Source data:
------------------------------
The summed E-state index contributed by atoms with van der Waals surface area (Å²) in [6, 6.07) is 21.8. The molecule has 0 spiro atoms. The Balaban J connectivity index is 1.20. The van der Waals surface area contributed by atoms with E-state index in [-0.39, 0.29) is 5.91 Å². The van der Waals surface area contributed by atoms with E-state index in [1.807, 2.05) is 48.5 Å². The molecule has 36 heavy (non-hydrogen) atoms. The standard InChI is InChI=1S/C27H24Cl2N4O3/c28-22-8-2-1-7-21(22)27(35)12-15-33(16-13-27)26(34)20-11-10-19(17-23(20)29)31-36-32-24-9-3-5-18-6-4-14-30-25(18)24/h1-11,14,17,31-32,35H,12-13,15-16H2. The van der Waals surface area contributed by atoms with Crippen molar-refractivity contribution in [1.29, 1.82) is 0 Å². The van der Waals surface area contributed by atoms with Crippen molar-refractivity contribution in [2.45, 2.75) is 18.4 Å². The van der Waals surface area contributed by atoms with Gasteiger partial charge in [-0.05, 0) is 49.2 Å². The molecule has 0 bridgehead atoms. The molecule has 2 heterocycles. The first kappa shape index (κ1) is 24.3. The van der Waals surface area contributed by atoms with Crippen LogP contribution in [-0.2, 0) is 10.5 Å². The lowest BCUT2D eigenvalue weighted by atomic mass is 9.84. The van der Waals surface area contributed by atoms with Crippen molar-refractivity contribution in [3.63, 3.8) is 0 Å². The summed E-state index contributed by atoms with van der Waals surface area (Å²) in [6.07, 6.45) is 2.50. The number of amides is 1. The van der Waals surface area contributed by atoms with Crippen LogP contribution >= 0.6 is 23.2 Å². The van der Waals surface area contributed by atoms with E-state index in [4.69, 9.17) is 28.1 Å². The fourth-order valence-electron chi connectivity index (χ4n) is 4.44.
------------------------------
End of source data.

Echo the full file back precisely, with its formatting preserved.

The summed E-state index contributed by atoms with van der Waals surface area (Å²) in [6, 6.07) is 21.8. The molecule has 0 spiro atoms. The Balaban J connectivity index is 1.20. The van der Waals surface area contributed by atoms with E-state index in [-0.39, 0.29) is 5.91 Å². The van der Waals surface area contributed by atoms with E-state index in [1.807, 2.05) is 48.5 Å². The molecule has 36 heavy (non-hydrogen) atoms. The standard InChI is InChI=1S/C27H24Cl2N4O3/c28-22-8-2-1-7-21(22)27(35)12-15-33(16-13-27)26(34)20-11-10-19(17-23(20)29)31-36-32-24-9-3-5-18-6-4-14-30-25(18)24/h1-11,14,17,31-32,35H,12-13,15-16H2. The van der Waals surface area contributed by atoms with Crippen molar-refractivity contribution in [1.29, 1.82) is 0 Å². The van der Waals surface area contributed by atoms with Crippen molar-refractivity contribution in [2.45, 2.75) is 18.4 Å². The van der Waals surface area contributed by atoms with Gasteiger partial charge in [-0.05, 0) is 49.2 Å². The molecule has 0 bridgehead atoms. The molecule has 2 heterocycles. The first kappa shape index (κ1) is 24.3. The van der Waals surface area contributed by atoms with Crippen LogP contribution in [-0.2, 0) is 10.5 Å². The lowest BCUT2D eigenvalue weighted by atomic mass is 9.84. The van der Waals surface area contributed by atoms with Crippen molar-refractivity contribution in [3.63, 3.8) is 0 Å². The summed E-state index contributed by atoms with van der Waals surface area (Å²) in [6.07, 6.45) is 2.50. The number of amides is 1. The van der Waals surface area contributed by atoms with Crippen LogP contribution >= 0.6 is 23.2 Å². The van der Waals surface area contributed by atoms with E-state index in [4.69, 9.17) is 28.1 Å². The fourth-order valence-electron chi connectivity index (χ4n) is 4.44.